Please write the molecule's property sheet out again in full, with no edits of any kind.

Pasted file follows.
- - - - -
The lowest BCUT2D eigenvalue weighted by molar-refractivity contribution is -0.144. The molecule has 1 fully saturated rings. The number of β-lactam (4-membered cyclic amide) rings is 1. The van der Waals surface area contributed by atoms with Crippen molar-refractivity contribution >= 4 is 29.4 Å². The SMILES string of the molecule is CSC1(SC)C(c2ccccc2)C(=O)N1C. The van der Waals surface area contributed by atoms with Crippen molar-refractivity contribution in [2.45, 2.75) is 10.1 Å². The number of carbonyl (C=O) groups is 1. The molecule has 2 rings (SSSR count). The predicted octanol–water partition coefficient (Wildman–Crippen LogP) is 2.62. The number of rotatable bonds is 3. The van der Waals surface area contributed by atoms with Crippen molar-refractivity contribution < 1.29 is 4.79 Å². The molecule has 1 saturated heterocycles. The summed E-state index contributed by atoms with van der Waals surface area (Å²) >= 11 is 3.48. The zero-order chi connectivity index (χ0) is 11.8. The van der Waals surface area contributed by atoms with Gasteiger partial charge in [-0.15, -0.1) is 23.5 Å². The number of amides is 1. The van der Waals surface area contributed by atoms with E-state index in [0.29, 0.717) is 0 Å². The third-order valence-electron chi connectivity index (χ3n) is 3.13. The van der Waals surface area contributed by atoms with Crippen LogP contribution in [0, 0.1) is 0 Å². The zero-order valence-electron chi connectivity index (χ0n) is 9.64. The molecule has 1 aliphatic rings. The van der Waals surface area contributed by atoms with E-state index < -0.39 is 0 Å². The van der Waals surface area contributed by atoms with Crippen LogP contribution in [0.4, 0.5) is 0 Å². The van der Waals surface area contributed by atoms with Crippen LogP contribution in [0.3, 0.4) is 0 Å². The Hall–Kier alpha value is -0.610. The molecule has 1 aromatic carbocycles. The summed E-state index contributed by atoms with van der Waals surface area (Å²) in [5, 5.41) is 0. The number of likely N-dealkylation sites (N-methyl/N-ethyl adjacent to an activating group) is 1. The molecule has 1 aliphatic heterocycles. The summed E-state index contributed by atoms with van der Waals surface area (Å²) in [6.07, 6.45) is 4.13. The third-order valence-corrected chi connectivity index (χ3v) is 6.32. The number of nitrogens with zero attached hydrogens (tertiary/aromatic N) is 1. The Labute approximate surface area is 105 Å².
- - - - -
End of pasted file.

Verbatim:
The lowest BCUT2D eigenvalue weighted by molar-refractivity contribution is -0.144. The molecule has 1 fully saturated rings. The number of β-lactam (4-membered cyclic amide) rings is 1. The van der Waals surface area contributed by atoms with Crippen molar-refractivity contribution >= 4 is 29.4 Å². The SMILES string of the molecule is CSC1(SC)C(c2ccccc2)C(=O)N1C. The van der Waals surface area contributed by atoms with Crippen molar-refractivity contribution in [2.45, 2.75) is 10.1 Å². The number of carbonyl (C=O) groups is 1. The molecule has 2 rings (SSSR count). The predicted octanol–water partition coefficient (Wildman–Crippen LogP) is 2.62. The number of rotatable bonds is 3. The van der Waals surface area contributed by atoms with Crippen molar-refractivity contribution < 1.29 is 4.79 Å². The molecule has 1 saturated heterocycles. The summed E-state index contributed by atoms with van der Waals surface area (Å²) >= 11 is 3.48. The zero-order chi connectivity index (χ0) is 11.8. The van der Waals surface area contributed by atoms with Gasteiger partial charge in [-0.15, -0.1) is 23.5 Å². The number of amides is 1. The van der Waals surface area contributed by atoms with E-state index in [0.29, 0.717) is 0 Å². The third-order valence-electron chi connectivity index (χ3n) is 3.13. The van der Waals surface area contributed by atoms with Crippen LogP contribution in [0, 0.1) is 0 Å². The zero-order valence-electron chi connectivity index (χ0n) is 9.64. The molecule has 1 aliphatic rings. The van der Waals surface area contributed by atoms with E-state index < -0.39 is 0 Å². The van der Waals surface area contributed by atoms with Crippen LogP contribution in [0.4, 0.5) is 0 Å². The van der Waals surface area contributed by atoms with Crippen LogP contribution in [0.3, 0.4) is 0 Å². The Hall–Kier alpha value is -0.610. The molecule has 1 aromatic carbocycles. The summed E-state index contributed by atoms with van der Waals surface area (Å²) in [5, 5.41) is 0. The number of likely N-dealkylation sites (N-methyl/N-ethyl adjacent to an activating group) is 1. The molecule has 1 aliphatic heterocycles. The summed E-state index contributed by atoms with van der Waals surface area (Å²) in [6.07, 6.45) is 4.13. The third-order valence-corrected chi connectivity index (χ3v) is 6.32. The number of nitrogens with zero attached hydrogens (tertiary/aromatic N) is 1. The Labute approximate surface area is 105 Å².